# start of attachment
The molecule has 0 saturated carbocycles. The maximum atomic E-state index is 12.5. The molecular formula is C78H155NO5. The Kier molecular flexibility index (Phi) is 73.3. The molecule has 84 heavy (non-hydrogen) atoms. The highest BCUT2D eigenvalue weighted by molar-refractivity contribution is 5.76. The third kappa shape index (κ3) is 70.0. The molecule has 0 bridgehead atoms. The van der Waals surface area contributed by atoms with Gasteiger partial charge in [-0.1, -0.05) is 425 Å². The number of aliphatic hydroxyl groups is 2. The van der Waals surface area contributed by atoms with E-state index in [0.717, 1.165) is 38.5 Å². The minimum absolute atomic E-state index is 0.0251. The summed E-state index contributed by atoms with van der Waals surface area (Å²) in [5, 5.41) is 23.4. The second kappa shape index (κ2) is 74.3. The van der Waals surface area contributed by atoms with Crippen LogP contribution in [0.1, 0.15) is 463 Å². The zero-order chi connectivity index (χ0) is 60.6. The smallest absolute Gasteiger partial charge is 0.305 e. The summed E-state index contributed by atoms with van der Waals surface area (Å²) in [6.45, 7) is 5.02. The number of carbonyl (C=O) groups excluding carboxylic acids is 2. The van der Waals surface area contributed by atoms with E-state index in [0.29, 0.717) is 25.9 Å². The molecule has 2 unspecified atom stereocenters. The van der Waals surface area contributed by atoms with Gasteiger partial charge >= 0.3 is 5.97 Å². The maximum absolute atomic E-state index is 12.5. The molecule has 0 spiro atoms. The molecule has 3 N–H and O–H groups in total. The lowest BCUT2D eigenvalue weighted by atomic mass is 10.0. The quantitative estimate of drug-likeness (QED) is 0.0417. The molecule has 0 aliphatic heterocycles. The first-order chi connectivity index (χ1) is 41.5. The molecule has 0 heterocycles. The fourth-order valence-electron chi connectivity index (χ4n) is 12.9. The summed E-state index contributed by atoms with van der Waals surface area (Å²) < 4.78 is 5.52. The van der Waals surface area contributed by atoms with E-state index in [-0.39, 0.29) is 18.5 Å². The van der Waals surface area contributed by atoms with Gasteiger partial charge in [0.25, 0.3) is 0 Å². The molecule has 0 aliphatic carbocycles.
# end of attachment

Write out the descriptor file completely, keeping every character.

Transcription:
The molecule has 0 saturated carbocycles. The maximum atomic E-state index is 12.5. The molecular formula is C78H155NO5. The Kier molecular flexibility index (Phi) is 73.3. The molecule has 84 heavy (non-hydrogen) atoms. The highest BCUT2D eigenvalue weighted by molar-refractivity contribution is 5.76. The third kappa shape index (κ3) is 70.0. The molecule has 0 bridgehead atoms. The van der Waals surface area contributed by atoms with Gasteiger partial charge in [-0.1, -0.05) is 425 Å². The number of aliphatic hydroxyl groups is 2. The van der Waals surface area contributed by atoms with E-state index in [0.717, 1.165) is 38.5 Å². The minimum absolute atomic E-state index is 0.0251. The summed E-state index contributed by atoms with van der Waals surface area (Å²) in [5, 5.41) is 23.4. The second kappa shape index (κ2) is 74.3. The van der Waals surface area contributed by atoms with Crippen LogP contribution in [0.1, 0.15) is 463 Å². The zero-order chi connectivity index (χ0) is 60.6. The smallest absolute Gasteiger partial charge is 0.305 e. The summed E-state index contributed by atoms with van der Waals surface area (Å²) in [6.45, 7) is 5.02. The number of carbonyl (C=O) groups excluding carboxylic acids is 2. The van der Waals surface area contributed by atoms with E-state index in [0.29, 0.717) is 25.9 Å². The molecule has 2 unspecified atom stereocenters. The van der Waals surface area contributed by atoms with Gasteiger partial charge >= 0.3 is 5.97 Å². The maximum absolute atomic E-state index is 12.5. The molecule has 0 spiro atoms. The molecule has 3 N–H and O–H groups in total. The lowest BCUT2D eigenvalue weighted by atomic mass is 10.0. The quantitative estimate of drug-likeness (QED) is 0.0417. The molecule has 0 aliphatic heterocycles. The first-order chi connectivity index (χ1) is 41.5. The molecule has 0 heterocycles. The fourth-order valence-electron chi connectivity index (χ4n) is 12.9. The summed E-state index contributed by atoms with van der Waals surface area (Å²) < 4.78 is 5.52. The van der Waals surface area contributed by atoms with E-state index in [-0.39, 0.29) is 18.5 Å². The van der Waals surface area contributed by atoms with Gasteiger partial charge in [0.25, 0.3) is 0 Å². The molecule has 0 aliphatic carbocycles.